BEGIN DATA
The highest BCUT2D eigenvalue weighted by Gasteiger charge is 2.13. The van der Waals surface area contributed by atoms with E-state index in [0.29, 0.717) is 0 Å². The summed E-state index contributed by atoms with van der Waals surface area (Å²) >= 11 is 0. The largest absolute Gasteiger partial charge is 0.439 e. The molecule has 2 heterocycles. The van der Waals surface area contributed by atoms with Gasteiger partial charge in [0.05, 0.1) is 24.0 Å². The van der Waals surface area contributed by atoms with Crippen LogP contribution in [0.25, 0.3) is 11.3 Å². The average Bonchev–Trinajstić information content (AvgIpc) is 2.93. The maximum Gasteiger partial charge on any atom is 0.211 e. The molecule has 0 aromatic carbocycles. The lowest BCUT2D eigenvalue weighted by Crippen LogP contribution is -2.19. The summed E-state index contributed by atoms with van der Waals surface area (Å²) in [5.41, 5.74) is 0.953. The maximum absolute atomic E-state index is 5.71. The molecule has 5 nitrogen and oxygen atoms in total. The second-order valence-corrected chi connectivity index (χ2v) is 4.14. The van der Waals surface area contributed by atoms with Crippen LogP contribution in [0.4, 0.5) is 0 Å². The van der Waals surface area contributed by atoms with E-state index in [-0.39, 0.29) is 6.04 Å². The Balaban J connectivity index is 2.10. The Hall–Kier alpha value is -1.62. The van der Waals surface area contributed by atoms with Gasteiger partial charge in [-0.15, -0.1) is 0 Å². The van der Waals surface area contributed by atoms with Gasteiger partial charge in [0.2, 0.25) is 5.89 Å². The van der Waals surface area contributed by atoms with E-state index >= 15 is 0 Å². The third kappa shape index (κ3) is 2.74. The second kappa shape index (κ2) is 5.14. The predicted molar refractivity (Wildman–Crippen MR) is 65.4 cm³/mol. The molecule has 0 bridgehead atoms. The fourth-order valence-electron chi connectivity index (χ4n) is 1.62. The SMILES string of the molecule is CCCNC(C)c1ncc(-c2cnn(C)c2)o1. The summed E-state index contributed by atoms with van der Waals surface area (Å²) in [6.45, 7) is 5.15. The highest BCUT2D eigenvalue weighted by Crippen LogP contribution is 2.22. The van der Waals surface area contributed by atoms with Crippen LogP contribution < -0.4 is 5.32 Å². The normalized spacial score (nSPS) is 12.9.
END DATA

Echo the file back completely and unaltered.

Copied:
The highest BCUT2D eigenvalue weighted by Gasteiger charge is 2.13. The van der Waals surface area contributed by atoms with E-state index in [0.29, 0.717) is 0 Å². The summed E-state index contributed by atoms with van der Waals surface area (Å²) >= 11 is 0. The largest absolute Gasteiger partial charge is 0.439 e. The molecule has 2 heterocycles. The van der Waals surface area contributed by atoms with Gasteiger partial charge in [0.05, 0.1) is 24.0 Å². The van der Waals surface area contributed by atoms with Crippen LogP contribution in [0.25, 0.3) is 11.3 Å². The average Bonchev–Trinajstić information content (AvgIpc) is 2.93. The maximum Gasteiger partial charge on any atom is 0.211 e. The molecule has 0 aromatic carbocycles. The lowest BCUT2D eigenvalue weighted by Crippen LogP contribution is -2.19. The summed E-state index contributed by atoms with van der Waals surface area (Å²) in [5.41, 5.74) is 0.953. The maximum absolute atomic E-state index is 5.71. The molecule has 5 nitrogen and oxygen atoms in total. The second-order valence-corrected chi connectivity index (χ2v) is 4.14. The van der Waals surface area contributed by atoms with Crippen LogP contribution in [0.4, 0.5) is 0 Å². The van der Waals surface area contributed by atoms with E-state index in [-0.39, 0.29) is 6.04 Å². The Balaban J connectivity index is 2.10. The Hall–Kier alpha value is -1.62. The van der Waals surface area contributed by atoms with Gasteiger partial charge in [-0.15, -0.1) is 0 Å². The van der Waals surface area contributed by atoms with Gasteiger partial charge in [0.2, 0.25) is 5.89 Å². The van der Waals surface area contributed by atoms with E-state index >= 15 is 0 Å². The third kappa shape index (κ3) is 2.74. The second kappa shape index (κ2) is 5.14. The predicted molar refractivity (Wildman–Crippen MR) is 65.4 cm³/mol. The molecule has 0 bridgehead atoms. The fourth-order valence-electron chi connectivity index (χ4n) is 1.62. The SMILES string of the molecule is CCCNC(C)c1ncc(-c2cnn(C)c2)o1. The summed E-state index contributed by atoms with van der Waals surface area (Å²) in [6.45, 7) is 5.15. The highest BCUT2D eigenvalue weighted by Crippen LogP contribution is 2.22. The van der Waals surface area contributed by atoms with Crippen LogP contribution < -0.4 is 5.32 Å². The normalized spacial score (nSPS) is 12.9.